Days 9 – 10: donkeys, heat and Eritrean wedding

Flight from Nairobi to Khartoum takes about 3 hours of which about 80% is flying over Sudan’s teritory. Sudan is huge and as far as I know there are very weak or nonexistent road connections between different areas. In most of the cases the only travel possible is by air.

During my flight i met a man working for the World Food Programme who gave me a very useful induction on life in Sudan especially from the perspective of the humanitarian workers. Conditions they live, challenges, working and living with your collegues almost24/7, being away from home, family and loved ones, stressful work, insecurity, different food or actually lack of food, illnesses – all this becomes a part of their work and life. And then there is this important question – what makes people to do this, why to leave their comfort zone.. Though, in case of Sudan majority of humanitarian workers would actually be nationals, for whom this might be one of the few choices of employment.

My first impressions about Sudan by far exceeded my expectations. Before landing in this early evening i saw an endless area of lights and highways. Khartoum with its low architecture is spread across quite a large area and by consisting of kind of 3 cities it is a home for about 4-5 million people. It’s huge. The airport is practically in the middle of the city and therefore very convenient to access the city. When we were taking the Africa road on my way to the flat, i felt i could be in any European city. Of course, the next day I would realize that these are only bits and pieces of ‘development’ here and there, but it was still impressive to see how it is striving to develop. By now i have seen even greater contrasts than in Kenya: posh cars, rikshaws and donkeys are common types of transportation on the road and big residential buildings and shopping malls are next to the houses of very basic construction. There is a huge influx of investment from China, Turkey and Egypt which helps Sudan to develop its infrastructure, solve some of the unemployment problems (though, China prefers to send in their own people to implement their aid projects) and improve a bit the level of living.

Well, but the weather.. Mamma mia. On average it is between +32 to 40C during the day. As i spend most of the day in the office, i dont feel the heat so directly, though obviously it is only thanks to air conditioners in almost every single room, otherwise ability to work can be really affected.I am struggling to get used to having an air conditioner on during the night and mostly because of the noise. but it’s getting better. for this reason as well as casual power cuts, you can see generators everywhere. Office without generator here can create quiteย  a big ‘disaster’.

And, when it comes to food, it gets even more challenging than in Kenya: seems like here people eat meat even more (i will remind you again – i am vegetarian) and they eat food with the right hand (help, i am left-handed and i keep forgetting that it matters which hand i use!). Though our office lunch luckily has been completely vegetarian so far (beans, bread, salad) so no complaints. But i am happy to find here more sweeeeeets. Yesterday we bought some Middle East sweets. dont know the names, but those which look like rolls of hair ๐Ÿ™‚ mmmmm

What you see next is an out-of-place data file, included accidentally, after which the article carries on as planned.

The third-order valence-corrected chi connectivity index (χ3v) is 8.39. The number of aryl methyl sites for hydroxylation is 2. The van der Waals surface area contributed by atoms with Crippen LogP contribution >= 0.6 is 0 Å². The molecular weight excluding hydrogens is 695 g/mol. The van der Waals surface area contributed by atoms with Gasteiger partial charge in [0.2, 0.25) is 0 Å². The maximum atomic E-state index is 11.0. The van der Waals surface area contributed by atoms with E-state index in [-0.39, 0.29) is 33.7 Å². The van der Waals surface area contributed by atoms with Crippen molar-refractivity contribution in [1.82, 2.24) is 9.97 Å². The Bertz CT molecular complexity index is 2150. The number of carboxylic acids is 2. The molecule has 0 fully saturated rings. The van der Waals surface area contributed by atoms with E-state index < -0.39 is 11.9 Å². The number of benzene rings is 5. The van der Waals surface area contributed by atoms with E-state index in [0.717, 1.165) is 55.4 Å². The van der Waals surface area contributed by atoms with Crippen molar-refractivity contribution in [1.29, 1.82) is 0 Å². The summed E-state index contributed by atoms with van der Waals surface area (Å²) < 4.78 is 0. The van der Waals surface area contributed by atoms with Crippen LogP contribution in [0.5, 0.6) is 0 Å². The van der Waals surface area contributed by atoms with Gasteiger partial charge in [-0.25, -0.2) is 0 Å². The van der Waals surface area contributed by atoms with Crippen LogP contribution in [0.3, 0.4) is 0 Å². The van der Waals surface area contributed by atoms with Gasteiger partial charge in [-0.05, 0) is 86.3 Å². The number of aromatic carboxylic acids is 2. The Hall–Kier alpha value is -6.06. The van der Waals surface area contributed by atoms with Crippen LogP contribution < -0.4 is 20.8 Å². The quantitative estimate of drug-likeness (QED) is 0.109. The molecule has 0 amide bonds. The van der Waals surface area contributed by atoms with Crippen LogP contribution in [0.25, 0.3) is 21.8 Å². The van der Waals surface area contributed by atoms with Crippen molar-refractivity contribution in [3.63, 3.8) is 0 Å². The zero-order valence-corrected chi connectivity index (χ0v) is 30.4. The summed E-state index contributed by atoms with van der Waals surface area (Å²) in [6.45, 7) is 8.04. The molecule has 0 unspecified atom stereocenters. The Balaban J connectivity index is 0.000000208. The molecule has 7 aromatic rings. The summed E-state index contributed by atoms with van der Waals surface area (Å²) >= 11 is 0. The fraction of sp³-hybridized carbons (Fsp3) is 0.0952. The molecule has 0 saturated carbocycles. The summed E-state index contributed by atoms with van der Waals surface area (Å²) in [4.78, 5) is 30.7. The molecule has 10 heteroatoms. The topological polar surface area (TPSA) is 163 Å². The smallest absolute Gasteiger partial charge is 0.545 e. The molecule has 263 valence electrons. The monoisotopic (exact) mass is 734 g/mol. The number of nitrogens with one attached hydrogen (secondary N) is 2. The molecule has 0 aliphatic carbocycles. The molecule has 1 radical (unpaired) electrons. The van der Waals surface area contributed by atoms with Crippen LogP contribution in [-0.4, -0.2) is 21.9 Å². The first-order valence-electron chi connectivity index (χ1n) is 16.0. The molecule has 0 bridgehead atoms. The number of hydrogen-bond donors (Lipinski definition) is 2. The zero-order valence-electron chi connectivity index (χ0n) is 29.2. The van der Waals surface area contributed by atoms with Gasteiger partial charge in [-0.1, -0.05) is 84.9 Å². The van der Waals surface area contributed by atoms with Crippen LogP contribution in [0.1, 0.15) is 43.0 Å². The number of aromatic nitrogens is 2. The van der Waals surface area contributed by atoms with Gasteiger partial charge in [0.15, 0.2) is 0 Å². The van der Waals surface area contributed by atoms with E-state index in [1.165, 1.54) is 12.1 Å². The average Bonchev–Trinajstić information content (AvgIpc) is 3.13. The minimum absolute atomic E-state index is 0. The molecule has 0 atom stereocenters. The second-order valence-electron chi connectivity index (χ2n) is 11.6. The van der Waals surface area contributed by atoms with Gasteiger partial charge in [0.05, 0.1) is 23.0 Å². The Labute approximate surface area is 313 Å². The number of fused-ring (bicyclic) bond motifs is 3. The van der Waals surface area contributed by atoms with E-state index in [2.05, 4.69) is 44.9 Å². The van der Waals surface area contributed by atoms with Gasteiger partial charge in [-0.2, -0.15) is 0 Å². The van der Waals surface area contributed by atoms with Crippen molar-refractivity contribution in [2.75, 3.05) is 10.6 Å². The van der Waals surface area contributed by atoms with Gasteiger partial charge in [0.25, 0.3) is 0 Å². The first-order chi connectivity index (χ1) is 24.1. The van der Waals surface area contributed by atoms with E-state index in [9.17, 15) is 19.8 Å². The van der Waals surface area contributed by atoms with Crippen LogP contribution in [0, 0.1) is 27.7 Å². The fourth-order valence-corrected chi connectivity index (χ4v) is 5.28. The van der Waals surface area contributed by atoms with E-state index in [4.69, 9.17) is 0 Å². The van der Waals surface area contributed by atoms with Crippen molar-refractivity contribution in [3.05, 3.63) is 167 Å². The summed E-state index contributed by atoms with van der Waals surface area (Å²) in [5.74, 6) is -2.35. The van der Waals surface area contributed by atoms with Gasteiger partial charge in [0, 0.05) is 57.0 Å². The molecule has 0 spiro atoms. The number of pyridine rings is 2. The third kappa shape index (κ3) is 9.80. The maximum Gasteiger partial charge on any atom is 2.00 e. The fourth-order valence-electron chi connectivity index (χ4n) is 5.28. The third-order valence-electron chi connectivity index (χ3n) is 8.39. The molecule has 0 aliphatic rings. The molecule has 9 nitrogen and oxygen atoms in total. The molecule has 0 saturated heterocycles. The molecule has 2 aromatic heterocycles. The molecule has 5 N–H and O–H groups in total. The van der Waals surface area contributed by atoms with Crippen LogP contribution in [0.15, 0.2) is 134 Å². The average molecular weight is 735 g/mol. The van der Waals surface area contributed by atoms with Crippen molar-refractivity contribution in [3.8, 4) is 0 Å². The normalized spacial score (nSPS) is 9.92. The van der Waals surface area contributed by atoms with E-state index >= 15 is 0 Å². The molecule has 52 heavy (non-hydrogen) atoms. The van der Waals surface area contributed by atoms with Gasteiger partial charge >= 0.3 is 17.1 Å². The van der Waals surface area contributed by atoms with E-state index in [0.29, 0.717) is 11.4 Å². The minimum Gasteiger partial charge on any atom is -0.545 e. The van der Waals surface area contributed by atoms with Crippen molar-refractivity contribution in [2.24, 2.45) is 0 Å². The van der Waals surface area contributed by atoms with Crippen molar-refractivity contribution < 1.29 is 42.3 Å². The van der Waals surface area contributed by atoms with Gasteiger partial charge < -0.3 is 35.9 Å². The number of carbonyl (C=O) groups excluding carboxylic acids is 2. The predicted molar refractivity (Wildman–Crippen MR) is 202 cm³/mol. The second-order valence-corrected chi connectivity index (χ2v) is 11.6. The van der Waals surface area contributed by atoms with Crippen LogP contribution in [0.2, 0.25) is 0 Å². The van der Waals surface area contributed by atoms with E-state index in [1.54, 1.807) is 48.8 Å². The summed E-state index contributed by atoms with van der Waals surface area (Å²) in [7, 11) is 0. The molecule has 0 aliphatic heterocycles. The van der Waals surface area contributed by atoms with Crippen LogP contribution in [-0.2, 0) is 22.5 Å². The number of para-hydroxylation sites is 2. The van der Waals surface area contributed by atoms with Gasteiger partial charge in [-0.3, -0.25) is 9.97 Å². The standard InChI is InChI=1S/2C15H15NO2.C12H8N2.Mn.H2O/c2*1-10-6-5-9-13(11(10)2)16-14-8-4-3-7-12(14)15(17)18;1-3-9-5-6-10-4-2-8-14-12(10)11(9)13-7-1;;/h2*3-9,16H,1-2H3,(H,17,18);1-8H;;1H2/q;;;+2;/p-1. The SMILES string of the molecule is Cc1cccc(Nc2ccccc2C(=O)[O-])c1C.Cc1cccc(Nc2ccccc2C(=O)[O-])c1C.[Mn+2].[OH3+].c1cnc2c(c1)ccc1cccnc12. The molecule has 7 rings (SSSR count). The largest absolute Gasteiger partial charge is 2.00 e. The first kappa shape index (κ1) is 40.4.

But, yesterday completely out of blue sky came this opportunity to attend the Eritrean wedding. I felt kind of uncomfortable at the beginning as it to me would be a very family/close ones-focused event. However, this last event of this wedding celebration (apparently here according to tradition wedding has a series of different events over a period of time) is open to the communities from which the both families come from so anyone is welcome. At first we were given a food and drink and then we found a seat near to the central place in this huge decorated tent with a gold color throne for the bride and the groom. Eritrean women were wearing traditional clothes and had their hands and feet decorated with henna. Apparently henna paintings symbolized wealth and money. This wedding showed me a very pragmatic approach to the marriage. Family of groom had to pay to the family of bride and this money was recounted in front of everyone. i was wondering – but what about love? Groom during this ceremony looked quite bored and disinterested so we were even guessing if this is maybe an arranged wedding. However, as i learnt afterwards, organizing a wedding is really expensive and people may be spending a lot of money for this day even though they live in generally poor conditions. Here wedding is beyond just a ‘contract’ย  or ‘union’ betweent the two. it is about both extended families and their mutual acceptance of each other. In this event three of us – foreigners – became almost as a part of a ‘show’ as they at times where making photos of us more than of the couple. But i guess, it really must have felt equally special and interesting for them to have us around as for us taking part in this event.

Today i also learnt that due to bad weather (rain and storms) and some technical difficulties i will not be able to travel to Darfur visiting one of our field offices. Shame. Getting closer to what we are delivering and to whom would definitely give me a better understanding about the humanitarian work and all the complexities around. But, i will have then more time to spend with the staff here in Khartoum and, as we have been joking today, maybe attending few more weddings. ๐Ÿ™‚ tonight we are going around to see if there is one we can check out ๐Ÿ™‚

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